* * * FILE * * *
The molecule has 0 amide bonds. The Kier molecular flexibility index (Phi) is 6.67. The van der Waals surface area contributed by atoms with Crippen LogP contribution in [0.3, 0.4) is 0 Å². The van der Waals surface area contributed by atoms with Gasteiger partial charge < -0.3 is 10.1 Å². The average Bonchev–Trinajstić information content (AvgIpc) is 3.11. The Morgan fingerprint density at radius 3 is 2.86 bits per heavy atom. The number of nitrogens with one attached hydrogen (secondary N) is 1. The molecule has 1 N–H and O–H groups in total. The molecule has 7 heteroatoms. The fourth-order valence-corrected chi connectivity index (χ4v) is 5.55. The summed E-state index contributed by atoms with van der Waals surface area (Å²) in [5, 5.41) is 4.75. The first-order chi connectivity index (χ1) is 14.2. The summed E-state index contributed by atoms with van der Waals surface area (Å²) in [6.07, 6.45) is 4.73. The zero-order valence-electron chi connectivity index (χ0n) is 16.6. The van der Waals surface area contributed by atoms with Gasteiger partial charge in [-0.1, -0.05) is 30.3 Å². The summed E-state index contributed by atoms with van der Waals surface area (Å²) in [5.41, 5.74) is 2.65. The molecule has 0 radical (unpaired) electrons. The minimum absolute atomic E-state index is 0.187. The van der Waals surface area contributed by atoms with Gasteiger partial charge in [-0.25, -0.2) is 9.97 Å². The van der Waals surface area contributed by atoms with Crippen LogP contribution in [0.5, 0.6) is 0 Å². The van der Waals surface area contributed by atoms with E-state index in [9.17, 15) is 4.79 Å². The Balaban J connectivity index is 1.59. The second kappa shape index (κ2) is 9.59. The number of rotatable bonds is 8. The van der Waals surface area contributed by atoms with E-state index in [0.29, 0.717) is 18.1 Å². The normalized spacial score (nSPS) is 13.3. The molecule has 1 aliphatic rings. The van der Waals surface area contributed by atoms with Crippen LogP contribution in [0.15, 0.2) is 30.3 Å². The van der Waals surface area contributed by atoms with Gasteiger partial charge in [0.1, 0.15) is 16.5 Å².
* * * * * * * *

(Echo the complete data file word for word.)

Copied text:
The molecule has 0 amide bonds. The Kier molecular flexibility index (Phi) is 6.67. The van der Waals surface area contributed by atoms with Crippen LogP contribution in [0.3, 0.4) is 0 Å². The van der Waals surface area contributed by atoms with Gasteiger partial charge < -0.3 is 10.1 Å². The average Bonchev–Trinajstić information content (AvgIpc) is 3.11. The Morgan fingerprint density at radius 3 is 2.86 bits per heavy atom. The number of nitrogens with one attached hydrogen (secondary N) is 1. The molecule has 1 N–H and O–H groups in total. The molecule has 7 heteroatoms. The fourth-order valence-corrected chi connectivity index (χ4v) is 5.55. The summed E-state index contributed by atoms with van der Waals surface area (Å²) in [5, 5.41) is 4.75. The first-order chi connectivity index (χ1) is 14.2. The summed E-state index contributed by atoms with van der Waals surface area (Å²) in [6.07, 6.45) is 4.73. The zero-order valence-electron chi connectivity index (χ0n) is 16.6. The van der Waals surface area contributed by atoms with Gasteiger partial charge in [-0.1, -0.05) is 30.3 Å². The summed E-state index contributed by atoms with van der Waals surface area (Å²) in [5.41, 5.74) is 2.65. The molecule has 0 radical (unpaired) electrons. The minimum absolute atomic E-state index is 0.187. The van der Waals surface area contributed by atoms with Gasteiger partial charge in [-0.25, -0.2) is 9.97 Å². The van der Waals surface area contributed by atoms with Crippen LogP contribution in [0.5, 0.6) is 0 Å². The van der Waals surface area contributed by atoms with E-state index in [9.17, 15) is 4.79 Å². The Balaban J connectivity index is 1.59. The second kappa shape index (κ2) is 9.59. The number of rotatable bonds is 8. The van der Waals surface area contributed by atoms with E-state index in [0.29, 0.717) is 18.1 Å². The normalized spacial score (nSPS) is 13.3. The molecule has 1 aliphatic rings. The van der Waals surface area contributed by atoms with Crippen LogP contribution in [0.15, 0.2) is 30.3 Å². The van der Waals surface area contributed by atoms with Gasteiger partial charge in [0.1, 0.15) is 16.5 Å².